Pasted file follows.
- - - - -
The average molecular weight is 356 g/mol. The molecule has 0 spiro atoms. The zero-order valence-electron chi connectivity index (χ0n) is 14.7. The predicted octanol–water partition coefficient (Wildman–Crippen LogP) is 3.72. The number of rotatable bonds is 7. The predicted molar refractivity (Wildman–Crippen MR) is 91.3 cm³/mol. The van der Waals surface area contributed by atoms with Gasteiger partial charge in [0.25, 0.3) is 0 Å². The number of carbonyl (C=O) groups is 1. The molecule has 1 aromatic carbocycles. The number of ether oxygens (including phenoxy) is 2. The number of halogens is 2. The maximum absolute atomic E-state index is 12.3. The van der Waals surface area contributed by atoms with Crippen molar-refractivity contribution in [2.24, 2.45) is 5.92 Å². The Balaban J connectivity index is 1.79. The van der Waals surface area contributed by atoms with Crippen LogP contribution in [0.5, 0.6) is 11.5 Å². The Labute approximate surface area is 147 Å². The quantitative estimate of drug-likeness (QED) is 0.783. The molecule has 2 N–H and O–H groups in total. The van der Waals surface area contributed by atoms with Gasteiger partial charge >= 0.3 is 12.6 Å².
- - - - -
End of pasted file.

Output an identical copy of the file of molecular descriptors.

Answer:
The average molecular weight is 356 g/mol. The molecule has 0 spiro atoms. The zero-order valence-electron chi connectivity index (χ0n) is 14.7. The predicted octanol–water partition coefficient (Wildman–Crippen LogP) is 3.72. The number of rotatable bonds is 7. The predicted molar refractivity (Wildman–Crippen MR) is 91.3 cm³/mol. The van der Waals surface area contributed by atoms with Gasteiger partial charge in [0.25, 0.3) is 0 Å². The number of carbonyl (C=O) groups is 1. The molecule has 1 aromatic carbocycles. The number of ether oxygens (including phenoxy) is 2. The number of halogens is 2. The maximum absolute atomic E-state index is 12.3. The van der Waals surface area contributed by atoms with Crippen molar-refractivity contribution in [2.24, 2.45) is 5.92 Å². The Balaban J connectivity index is 1.79. The van der Waals surface area contributed by atoms with Crippen LogP contribution in [0.5, 0.6) is 11.5 Å². The Labute approximate surface area is 147 Å². The quantitative estimate of drug-likeness (QED) is 0.783. The molecule has 2 N–H and O–H groups in total. The van der Waals surface area contributed by atoms with Gasteiger partial charge >= 0.3 is 12.6 Å².